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Publication numberUS7504289 B2
Publication typeGrant
Application numberUS 11/258,781
Publication dateMar 17, 2009
Filing dateOct 26, 2005
Priority dateOct 26, 2005
Fee statusPaid
Also published asUS20070090455
Publication number11258781, 258781, US 7504289 B2, US 7504289B2, US-B2-7504289, US7504289 B2, US7504289B2
InventorsSangwoo Lim, Stanley L. Filipiak, Paul A. Grudowski, Venkat R. Kolagunta
Original AssigneeFreescale Semiconductor, Inc.
Export CitationBiBTeX, EndNote, RefMan
External Links: USPTO, USPTO Assignment, Espacenet
Process for forming an electronic device including transistor structures with sidewall spacers
US 7504289 B2
Abstract
An electronic device can include a first transistor structure including a first gate electrode surrounded by a first sidewall spacer having a first stress and a second transistor structure including a second gate electrode surrounding a second sidewall spacer having second stress. The first sidewall spacer is an only sidewall spacer surrounding the first gate electrode or a closer sidewall spacer as compared to any other sidewall spacer that surrounds the first gate electrode and the second sidewall spacer is an only sidewall spacer surrounding the second gate electrode or a closer sidewall spacer as compared to any other sidewall spacer that surrounds the second gate electrode, wherein the first stress has a lower value as compared to the second stress. More than one process can be used to form the electronic device.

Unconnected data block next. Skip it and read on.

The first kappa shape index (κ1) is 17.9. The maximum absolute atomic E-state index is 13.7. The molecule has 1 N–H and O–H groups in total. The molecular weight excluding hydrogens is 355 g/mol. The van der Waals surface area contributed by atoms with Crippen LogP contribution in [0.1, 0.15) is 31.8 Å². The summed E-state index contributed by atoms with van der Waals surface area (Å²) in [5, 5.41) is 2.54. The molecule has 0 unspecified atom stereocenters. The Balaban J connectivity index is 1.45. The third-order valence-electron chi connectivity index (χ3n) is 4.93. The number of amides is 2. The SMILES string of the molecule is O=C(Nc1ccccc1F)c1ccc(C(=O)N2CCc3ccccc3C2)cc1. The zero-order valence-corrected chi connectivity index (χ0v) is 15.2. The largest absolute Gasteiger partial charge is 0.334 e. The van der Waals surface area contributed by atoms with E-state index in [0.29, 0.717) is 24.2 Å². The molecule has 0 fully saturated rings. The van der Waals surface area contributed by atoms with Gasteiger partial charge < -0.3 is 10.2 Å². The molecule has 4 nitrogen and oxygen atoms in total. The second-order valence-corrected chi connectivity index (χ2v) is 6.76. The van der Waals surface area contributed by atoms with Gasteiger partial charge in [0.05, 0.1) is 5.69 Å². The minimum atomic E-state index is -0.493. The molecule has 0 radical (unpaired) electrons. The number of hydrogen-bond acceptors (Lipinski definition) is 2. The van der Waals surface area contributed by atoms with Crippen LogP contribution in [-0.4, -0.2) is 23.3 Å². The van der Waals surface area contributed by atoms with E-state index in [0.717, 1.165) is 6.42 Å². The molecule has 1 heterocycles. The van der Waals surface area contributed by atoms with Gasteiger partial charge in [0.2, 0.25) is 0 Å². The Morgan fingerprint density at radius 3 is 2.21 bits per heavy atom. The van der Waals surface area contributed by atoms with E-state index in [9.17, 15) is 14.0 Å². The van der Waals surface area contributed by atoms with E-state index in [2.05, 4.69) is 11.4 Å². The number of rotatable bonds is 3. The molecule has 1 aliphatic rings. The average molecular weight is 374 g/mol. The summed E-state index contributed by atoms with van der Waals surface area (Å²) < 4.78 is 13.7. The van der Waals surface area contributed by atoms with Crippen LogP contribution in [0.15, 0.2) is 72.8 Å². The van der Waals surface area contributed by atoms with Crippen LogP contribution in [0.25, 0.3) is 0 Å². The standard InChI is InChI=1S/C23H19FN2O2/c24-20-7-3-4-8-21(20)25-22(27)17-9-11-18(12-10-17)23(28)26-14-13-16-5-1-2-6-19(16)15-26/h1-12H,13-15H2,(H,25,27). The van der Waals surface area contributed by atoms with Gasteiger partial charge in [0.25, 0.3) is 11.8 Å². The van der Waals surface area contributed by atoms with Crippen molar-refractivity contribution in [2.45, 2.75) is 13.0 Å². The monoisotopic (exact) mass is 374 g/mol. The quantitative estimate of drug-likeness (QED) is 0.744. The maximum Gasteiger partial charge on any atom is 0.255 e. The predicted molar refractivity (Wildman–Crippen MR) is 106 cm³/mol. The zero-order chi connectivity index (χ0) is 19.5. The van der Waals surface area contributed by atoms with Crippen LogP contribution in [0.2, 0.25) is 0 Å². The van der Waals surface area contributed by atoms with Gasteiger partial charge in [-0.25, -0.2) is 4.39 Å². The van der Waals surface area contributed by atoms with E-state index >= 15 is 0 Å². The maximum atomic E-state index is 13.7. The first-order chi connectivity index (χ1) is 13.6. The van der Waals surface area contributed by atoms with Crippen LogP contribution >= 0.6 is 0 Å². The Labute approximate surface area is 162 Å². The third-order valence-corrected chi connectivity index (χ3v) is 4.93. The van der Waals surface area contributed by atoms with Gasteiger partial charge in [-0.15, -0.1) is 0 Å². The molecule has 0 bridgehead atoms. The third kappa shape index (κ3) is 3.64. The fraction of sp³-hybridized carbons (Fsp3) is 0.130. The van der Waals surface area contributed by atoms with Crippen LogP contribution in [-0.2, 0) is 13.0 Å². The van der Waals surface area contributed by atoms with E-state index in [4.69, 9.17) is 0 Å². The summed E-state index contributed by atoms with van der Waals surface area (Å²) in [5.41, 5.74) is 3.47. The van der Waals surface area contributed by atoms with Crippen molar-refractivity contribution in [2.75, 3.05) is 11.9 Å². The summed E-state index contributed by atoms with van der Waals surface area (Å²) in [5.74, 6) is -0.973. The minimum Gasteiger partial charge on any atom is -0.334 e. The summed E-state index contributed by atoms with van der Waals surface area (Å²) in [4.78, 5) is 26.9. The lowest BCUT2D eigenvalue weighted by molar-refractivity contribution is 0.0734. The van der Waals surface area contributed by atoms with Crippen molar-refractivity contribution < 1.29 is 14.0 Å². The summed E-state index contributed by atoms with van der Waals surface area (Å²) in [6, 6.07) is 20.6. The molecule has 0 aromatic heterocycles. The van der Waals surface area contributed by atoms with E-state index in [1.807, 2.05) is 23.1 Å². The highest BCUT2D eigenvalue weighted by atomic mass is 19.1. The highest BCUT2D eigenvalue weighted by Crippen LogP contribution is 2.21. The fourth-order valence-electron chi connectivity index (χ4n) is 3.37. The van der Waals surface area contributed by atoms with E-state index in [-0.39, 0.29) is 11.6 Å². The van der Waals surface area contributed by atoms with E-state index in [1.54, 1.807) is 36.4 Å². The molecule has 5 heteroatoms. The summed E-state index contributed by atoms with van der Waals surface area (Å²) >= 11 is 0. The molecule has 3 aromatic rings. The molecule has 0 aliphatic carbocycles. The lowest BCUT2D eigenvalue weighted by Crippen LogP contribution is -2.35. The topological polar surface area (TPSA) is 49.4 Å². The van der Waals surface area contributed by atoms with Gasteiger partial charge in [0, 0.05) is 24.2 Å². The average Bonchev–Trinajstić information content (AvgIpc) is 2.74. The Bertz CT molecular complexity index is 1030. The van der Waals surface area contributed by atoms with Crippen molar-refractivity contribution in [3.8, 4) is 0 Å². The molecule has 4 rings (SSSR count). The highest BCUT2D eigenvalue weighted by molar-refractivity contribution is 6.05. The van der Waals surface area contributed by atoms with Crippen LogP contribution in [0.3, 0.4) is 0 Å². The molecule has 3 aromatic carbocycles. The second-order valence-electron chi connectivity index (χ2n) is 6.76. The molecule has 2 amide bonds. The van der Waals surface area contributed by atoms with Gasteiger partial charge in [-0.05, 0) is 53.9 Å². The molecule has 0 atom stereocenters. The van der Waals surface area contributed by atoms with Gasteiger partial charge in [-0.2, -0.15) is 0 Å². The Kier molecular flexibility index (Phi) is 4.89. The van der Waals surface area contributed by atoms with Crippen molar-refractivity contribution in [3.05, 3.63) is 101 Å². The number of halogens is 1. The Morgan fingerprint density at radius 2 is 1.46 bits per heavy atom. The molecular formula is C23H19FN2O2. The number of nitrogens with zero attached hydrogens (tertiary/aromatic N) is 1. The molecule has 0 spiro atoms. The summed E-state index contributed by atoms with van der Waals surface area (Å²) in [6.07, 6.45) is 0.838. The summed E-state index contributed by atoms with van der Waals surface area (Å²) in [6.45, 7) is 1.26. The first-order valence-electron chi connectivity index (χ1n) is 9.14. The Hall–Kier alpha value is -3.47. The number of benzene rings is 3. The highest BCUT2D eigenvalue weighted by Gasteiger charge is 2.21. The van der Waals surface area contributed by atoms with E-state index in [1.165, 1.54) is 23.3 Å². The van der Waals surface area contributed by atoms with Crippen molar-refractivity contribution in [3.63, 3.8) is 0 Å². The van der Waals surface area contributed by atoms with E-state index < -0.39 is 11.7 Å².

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Claims(7)
1. A process for forming an electronic device comprising:
providing a substrate;
forming a first gate electrode of a first transistor structure over the substrate, wherein the first transistor structure includes a first channel region;
forming a second gate electrode of a second transistor structure over the substrate, wherein the second transistor structure includes a second channel region that has a conductivity type opposite that of the first channel region;
forming a first sidewall spacer that surrounds the first gate electrode and a second sidewall spacer that surrounds the second gate electrode, wherein the first and second sidewall spacers have a first stress;
removing the second sidewall spacer; and
forming a third sidewall spacer that surrounds the second gate electrode, wherein:
forming the third sidewall spacer comprises:
forming a tensile silicon nitride layer over the first gate electrode, the second gate electrode, the first sidewall spacer, and the substrate; and
removing a portion of the tensile silicon nitride layer using an HF solution;
the third sidewall spacer is formed after removing the second sidewall spacer and has a second stress different from the first stress; and
after forming the third sidewall spacer:
the first sidewall spacer is an only sidewall spacer surrounding the first gate electrode or a closer sidewall spacer as compared to any other sidewall spacer that surrounds the first gate electrode; and